As the Tsai administration and the ruling Democratic Progressive Party (DPP) prepares to pass amendments to the Labor Standards Act, the law that governs employer-employee relationship and workers’ rights in Taiwan, protests and demonstrations have followed over remarks from officials and the proposed changes, seen as catering to business demands. Low wages and long working hours have long been the norm for the Taiwanese work force, but expectations from the younger generations seem to make the status quo untenable.
This culminated to yesterday, where over 10,000 demonstrators protested the changes at various places in Taipei. New Bloom’s detailed account is worth a read. While police declared parts of the protests illegal due to an unapproved route change, the Taipei Bar Association and rights groups have accused the police of illegally detaining and transporting several demonstrators and volunteer lawyers at the scenes of protest and demanded apologies from the government.
Yueyang People’s Intermediate Court sentenced Taiwanese human rights activist Lee Ming-cheh to five years in jail for state subversion today. Lee was first abducted by Chinese authorities when crossing the border from Macao in March. The court held a “trial” in September.
Lee Ching-yu, Lee’s wife and fellow activist, attended the sentencing with two Straits Exchange Foundation staff and is currently confined to her hotel. Former MP Wang Li-ping (DPP) also traveled with the group but was denied entry to China after landing in Yueyang. After the sentencing, Lee stated he would not appeal the sentence and motioned that he was bugged when briefly meeting his wife.
Taiwan’s Mainland Affairs Council stated the sentence to be unacceptable and demanded Lee to be released immediately, although the demand would likely fall on deaf ears due to China cutting off official communication with Taiwan.
During the 19th National Party Congress of the Communist Party of China last month, Chinese President Xi Jinping delivered the following about Taiwan in his speech (begins towards the bottom of page 50):
Continue reading “Matters of the heart and soul”
After Taiwanese human rights activist Lee Ming-cheh was abducted when crossing into China almost six months ago, his wife Lee Ching-yu received a phone call from a Zhang Zhongwei on September 6. Zhang claimed to be Lee’s attorney and asked Lee’s wife to travel to Yueyang, Hunan, China, where Lee would be due to attend trial. Lee’s wife departed for China on September 10 and had to sit through what could only be described as a farce of a trial the next day.
During the trial, Lee “confessed” to charges of “subverting state power” through posting articles on Chinese social media platforms QQ, Weibo, and WeChat with the intent to “maliciously discredit” the Community Party of China and promote democracy. He also added that he received “well-rounded education” during his detention and had come to recognize the progress China made in development. He further expressed his appreciation in China’s “civilized justice system”. The court uploaded Lee’s trial in edited segments to its Weibo account. The court will sentence Lee at a later date.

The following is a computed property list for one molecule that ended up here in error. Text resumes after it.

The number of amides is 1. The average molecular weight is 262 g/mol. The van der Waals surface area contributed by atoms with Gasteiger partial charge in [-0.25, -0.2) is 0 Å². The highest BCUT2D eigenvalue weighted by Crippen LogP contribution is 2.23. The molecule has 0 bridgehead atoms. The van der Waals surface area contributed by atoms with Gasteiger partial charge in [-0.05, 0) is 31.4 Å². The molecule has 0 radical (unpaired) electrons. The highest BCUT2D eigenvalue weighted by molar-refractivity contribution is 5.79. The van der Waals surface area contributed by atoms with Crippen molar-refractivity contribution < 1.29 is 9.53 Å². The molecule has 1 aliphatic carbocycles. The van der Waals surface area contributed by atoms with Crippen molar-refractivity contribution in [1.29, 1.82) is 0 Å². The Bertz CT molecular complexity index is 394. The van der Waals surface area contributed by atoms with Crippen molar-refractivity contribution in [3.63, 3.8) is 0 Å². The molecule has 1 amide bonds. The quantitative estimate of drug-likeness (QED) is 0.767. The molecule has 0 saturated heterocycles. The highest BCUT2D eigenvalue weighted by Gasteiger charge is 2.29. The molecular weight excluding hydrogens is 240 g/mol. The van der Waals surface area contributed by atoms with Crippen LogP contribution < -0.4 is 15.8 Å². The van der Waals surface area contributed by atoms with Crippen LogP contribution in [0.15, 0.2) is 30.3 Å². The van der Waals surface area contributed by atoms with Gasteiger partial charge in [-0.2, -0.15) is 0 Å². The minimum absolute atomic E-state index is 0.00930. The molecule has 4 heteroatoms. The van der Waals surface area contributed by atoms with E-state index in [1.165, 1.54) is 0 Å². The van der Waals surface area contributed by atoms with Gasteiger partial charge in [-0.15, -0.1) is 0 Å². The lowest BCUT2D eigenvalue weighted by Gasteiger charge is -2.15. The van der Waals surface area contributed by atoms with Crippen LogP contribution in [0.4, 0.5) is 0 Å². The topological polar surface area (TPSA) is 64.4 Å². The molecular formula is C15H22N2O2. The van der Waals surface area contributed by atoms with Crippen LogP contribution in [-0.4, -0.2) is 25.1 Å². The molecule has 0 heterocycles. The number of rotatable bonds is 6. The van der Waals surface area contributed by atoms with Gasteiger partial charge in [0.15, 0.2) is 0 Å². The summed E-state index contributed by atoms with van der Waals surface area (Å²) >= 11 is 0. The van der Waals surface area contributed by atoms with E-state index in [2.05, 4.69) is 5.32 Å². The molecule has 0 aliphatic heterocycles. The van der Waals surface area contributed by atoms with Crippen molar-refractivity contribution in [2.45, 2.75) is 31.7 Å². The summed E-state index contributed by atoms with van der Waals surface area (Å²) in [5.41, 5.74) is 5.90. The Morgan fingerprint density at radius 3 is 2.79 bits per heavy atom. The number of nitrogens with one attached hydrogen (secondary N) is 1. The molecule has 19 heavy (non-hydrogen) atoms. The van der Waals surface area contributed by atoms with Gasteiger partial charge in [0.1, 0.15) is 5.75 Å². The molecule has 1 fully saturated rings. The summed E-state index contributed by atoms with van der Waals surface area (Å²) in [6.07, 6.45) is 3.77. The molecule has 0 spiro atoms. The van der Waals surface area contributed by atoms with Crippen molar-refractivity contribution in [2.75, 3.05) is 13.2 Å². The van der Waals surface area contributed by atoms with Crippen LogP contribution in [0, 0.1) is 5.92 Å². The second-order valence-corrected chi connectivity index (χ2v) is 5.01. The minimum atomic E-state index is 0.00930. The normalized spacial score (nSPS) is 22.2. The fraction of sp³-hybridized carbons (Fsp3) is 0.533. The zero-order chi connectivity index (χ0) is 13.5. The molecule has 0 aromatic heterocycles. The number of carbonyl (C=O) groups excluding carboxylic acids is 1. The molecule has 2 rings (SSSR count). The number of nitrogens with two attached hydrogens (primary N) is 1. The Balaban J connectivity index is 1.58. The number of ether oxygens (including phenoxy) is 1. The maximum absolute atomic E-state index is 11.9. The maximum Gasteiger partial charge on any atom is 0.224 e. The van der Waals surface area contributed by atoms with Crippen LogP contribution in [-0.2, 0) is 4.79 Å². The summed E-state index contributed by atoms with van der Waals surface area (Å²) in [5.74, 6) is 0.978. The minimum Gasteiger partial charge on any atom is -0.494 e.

We may never know what actually led to Lee’s “confession” until and if he is released back to Taiwan. Most people who voted in Taiwan’s election or anyone who has voiced support for an independent Taiwan are guilty of those “charges” Lee “confessed” to. But one thing has never been clearer: China will prosecute and hunt down whoever it wants, under whatever reasons it deems necessary, but it is definitely not convincing any sane Taiwanese that the Communist Party of China, its one-party authoritarian rule, and unification are desirable in Taiwan’s future.
In honor of Liu Xiaobo, the Nobel Peace Prize laureate and Chinese dissident who passed away just hours ago, we are posting his dream of a democratic China in the form of his Charter 08, a petition written to advocate for China’s transformation into a true democracy. May he rest in peace and finally be free.
A hundred years have passed since the writing of China’s first constitution. 2008 also marks the sixtieth anniversary of the promulgation of the Universal Declaration of Human Rights, the thirtieth anniversary of the appearance of Democracy Wall in Beijing, and the tenth of China’s signing of the International Covenant on Civil and Political Rights. We are approaching the twentieth anniversary of the 1989 Tiananmen massacre of pro-democracy student protesters. The Chinese people, who have endured human rights disasters and uncountable struggles across these same years, now include many who see clearly that freedom, equality, and human rights are universal values of humankind and that democracy and constitutional government are the fundamental framework for protecting these values. Continue reading “Charter 08”
Despite President Tsai Ing-wen’s apology to the indigenous peoples in August last year, indigenous rights still have a long way to go in Taiwan. In February this year, the Council of Indigenous Peoples (CIP) started drafting regulations on defining traditional indigenous territories. These territories expand from current indigenous reserved territories, and are meant to include territories occupied by tribes before foreign invasions.
As most of Taiwan’s current population resides on the western side of the island, the current discussion is only on the 16 government-recognized tribes, who mostly reside on the eastern part of the island and in the Central Mountain Range. Surveys conducted by the CIP during 2002-2007 suggested that traditional indigenous territories are about 180 hectares, or ~50% of Taiwan. The draft CIP created this year, however, only included 80 hectares, as it excluded private properties and land owned by the government and its agencies, most of which were obtained through force and deceit in the last century. Continue reading “Indigenous territories in Taiwan”